It’s just that when you set nature and mood a certain way, as the filmmaker has here, unusually sparse and quiet, it helps to take care of what you use as dramatic counterpoint. The filmmaker didn’t, so all the stuff about loving, losing and memory as someone dying in the second half come off as particularly loud and constructed, almost in bad taste.
Which in turn, imbues her lovely sunsets and mountains with a sophomoric sense of importance. Whereas the other film was the quiet rustling of the forest, this is as if someone is trying to pluck each rustling sound from a synthesizer. It’s not a work of selfless insight. A disappointment.
SIE TOTETE IN EKSTASE / SHE KILLED IN ECSTASY (1971)
Dir: Jess Franco
West Germany | Spain, 73m
KNIFE IN THE GARTER BELT
I think on the conscious level, Franco isn’t worth knowing. Why I come to him is for semiconscious blurs wrapped around a love for women. This one is utterly childish on a story level, probably written in two days. Its notion of madness is yelling and voices. It isn’t much of a horror film either. The violence is tame, a bit of red paint here, a grimace of asphyxiation there. Visually it is unremarkable, even sloppy whereas Eugenie De Sade was hazy remembrance.
The sole reason to watch it? Four different scenarios with the beautiful Soledad Miranda as she tracks down four doctors responsible for her man’s suicide. In each one she gets naked, each one a slight variation of seduction. The sunny Mediterranean locales, the loose commitment to sex, it maybe even works as comfortable lounging.
I’d like to think she could be on her way to become another Adjani, the same petite frame and mysterious air. Under Franco’s direction, she’s still trying to act with her mouth. But her glimmering eyes were the true article.
If Franco did a single great thing in his tortuous career, that was discovering Soledad Miranda.
Forget what the plot is supposedly about. If you don’t have the DVD, there’s an accompanying interview with Franco on making the film. His discussion of De Sade and how that informs his work is as boring as De Sade’s own writings, but look how he lights up when he starts talking about Soledad. As an old man, you can tell he is still touched by having known her. It is the same mystique that enthralled Von Sternberg to Dietrich.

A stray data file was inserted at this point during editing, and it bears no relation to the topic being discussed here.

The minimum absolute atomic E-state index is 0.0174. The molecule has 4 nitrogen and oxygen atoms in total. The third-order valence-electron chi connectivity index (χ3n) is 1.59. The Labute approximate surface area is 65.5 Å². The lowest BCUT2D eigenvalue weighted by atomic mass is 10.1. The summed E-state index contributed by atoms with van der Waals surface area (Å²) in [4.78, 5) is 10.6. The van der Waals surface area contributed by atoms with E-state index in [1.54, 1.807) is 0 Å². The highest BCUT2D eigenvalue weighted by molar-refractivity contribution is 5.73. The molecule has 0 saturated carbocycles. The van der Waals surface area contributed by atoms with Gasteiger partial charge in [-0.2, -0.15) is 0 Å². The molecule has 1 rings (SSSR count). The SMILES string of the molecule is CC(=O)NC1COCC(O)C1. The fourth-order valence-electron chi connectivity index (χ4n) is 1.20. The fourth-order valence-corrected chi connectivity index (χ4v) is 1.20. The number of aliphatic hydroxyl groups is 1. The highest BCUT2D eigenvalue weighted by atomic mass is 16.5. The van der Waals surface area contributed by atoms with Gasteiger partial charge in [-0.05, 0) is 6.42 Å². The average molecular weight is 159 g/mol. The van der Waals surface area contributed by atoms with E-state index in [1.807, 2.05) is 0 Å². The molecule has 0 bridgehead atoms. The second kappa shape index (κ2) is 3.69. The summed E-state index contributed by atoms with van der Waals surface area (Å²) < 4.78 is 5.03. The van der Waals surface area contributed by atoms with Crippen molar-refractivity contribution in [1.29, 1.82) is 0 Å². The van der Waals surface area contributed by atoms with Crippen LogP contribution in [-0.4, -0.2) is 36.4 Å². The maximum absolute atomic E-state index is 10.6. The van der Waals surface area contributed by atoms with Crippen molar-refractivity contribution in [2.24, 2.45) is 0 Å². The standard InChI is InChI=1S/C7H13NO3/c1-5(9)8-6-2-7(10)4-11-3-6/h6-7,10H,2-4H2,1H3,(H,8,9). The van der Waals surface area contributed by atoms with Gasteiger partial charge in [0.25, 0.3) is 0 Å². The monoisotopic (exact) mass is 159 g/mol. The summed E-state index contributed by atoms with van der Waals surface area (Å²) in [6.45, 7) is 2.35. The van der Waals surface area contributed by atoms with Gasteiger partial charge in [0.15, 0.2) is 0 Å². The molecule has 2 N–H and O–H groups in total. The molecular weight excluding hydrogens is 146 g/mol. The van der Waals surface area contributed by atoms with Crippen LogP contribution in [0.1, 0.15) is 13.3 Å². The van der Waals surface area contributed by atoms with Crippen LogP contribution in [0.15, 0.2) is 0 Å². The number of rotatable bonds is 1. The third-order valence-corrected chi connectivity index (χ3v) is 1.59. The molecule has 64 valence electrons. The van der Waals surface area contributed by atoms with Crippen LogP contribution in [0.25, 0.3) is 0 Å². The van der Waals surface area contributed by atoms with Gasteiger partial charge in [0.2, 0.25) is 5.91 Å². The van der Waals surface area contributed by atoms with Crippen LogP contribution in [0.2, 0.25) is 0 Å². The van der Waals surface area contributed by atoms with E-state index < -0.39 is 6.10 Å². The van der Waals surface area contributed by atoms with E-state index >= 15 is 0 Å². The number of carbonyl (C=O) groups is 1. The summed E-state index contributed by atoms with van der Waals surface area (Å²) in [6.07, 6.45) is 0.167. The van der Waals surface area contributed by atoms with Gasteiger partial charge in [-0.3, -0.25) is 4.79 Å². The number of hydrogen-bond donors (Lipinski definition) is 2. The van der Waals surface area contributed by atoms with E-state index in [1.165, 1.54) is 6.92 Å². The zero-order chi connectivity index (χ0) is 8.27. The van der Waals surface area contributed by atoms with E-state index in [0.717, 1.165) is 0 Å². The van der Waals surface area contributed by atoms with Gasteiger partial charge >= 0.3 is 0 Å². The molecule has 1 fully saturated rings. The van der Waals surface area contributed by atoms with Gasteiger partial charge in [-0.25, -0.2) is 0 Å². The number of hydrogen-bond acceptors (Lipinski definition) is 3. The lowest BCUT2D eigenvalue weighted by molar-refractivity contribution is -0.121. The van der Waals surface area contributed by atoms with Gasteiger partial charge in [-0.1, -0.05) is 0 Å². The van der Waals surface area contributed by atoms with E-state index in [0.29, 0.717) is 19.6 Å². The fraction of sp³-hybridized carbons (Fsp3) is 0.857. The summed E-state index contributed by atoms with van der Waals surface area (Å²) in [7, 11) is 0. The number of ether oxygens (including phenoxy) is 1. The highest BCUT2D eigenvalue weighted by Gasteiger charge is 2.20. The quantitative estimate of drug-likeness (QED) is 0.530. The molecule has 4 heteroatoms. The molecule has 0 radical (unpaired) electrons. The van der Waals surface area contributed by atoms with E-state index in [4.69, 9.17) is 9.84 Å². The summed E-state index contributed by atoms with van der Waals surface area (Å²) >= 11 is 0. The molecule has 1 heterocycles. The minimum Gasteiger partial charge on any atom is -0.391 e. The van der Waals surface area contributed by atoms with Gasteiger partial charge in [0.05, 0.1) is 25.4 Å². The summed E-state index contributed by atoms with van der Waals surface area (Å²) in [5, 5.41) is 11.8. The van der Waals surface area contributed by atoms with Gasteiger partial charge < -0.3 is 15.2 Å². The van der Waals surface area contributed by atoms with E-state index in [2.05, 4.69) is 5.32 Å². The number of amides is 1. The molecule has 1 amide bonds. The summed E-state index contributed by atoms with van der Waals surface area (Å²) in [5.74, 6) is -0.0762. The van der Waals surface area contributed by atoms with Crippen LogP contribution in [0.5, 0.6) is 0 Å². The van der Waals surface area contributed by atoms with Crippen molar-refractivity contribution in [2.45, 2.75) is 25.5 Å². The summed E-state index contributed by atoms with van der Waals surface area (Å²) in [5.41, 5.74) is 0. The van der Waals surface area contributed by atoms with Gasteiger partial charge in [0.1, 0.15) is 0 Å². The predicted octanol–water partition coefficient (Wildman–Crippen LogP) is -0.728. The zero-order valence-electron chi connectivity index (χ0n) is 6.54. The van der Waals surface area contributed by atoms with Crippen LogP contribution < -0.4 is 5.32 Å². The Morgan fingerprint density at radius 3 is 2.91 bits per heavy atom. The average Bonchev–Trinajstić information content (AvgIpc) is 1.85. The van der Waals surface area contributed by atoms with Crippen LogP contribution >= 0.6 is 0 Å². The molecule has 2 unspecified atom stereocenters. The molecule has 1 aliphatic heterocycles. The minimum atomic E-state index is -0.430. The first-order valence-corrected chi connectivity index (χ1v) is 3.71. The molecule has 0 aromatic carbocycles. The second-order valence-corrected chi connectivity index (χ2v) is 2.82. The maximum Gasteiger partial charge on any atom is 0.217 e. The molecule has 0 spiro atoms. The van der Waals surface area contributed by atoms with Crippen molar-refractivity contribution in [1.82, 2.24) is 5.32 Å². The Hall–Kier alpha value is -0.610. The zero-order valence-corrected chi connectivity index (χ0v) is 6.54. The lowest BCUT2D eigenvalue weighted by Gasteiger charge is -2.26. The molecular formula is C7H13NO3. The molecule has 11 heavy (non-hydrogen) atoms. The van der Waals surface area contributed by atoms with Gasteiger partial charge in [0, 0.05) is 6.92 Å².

Born, according to Franco at least, to gypsy parents, she was a successful flamenco dancer and singer before making the transition to film. I’ve only seen her in this and Vampyros, she’s great in both but in the extraordinary way of dancers. It isn’t about acting, she wasn’t much good in the sense Streep is good. It’s having a presence, enchanting, teasing by simple breath.
As Franco talks of her, that segment is peppered with images of her from the film, the rest of the film was beginning to blur but every single one of those I could instantly remember—crouched before a fireplace holding her knees, grazing a thigh, splayed on a bed, pensive with sunglasses in the car, gypsy tinkle in the eye before murder, playful dancing out of her skimpy skirt, I will probably revisit the film years later and be able to recall every pose. And isn’t this what the film is about?
It’s Franco photographing Soledad.
There’s a surrogate father here who, in essence, takes Soledad on the journey to staged erotic images. Franco is actually in the film as the ‘writer’ looking for a fascinating character.
It’s probably his most pure, because it is most purely about his desire to photograph beauty (and murder). The film begins with a softcore scene that leads to strangulation, ‘looked on’ by Franco as the director. Framed as Soledad’s confessional to Franco, the whole film is gauzy, erotic reminisces on a deathbed. So how poignant when you know that she was already dead when the film was released? That, framed as memory, this is the last we’ll see of her?
And the images? The violence is tame by contemporary standards, which is for the better, fewer distraction. Being so blatantly stagy, it even adds to the effect. And whereas the male-driven story of violence is typically sloppy, the images, Soledad’s images as she remembers, attain a unique quality. Soft around the edges, selfless by contrast to Sade’s juvenile philosophy of selfishness.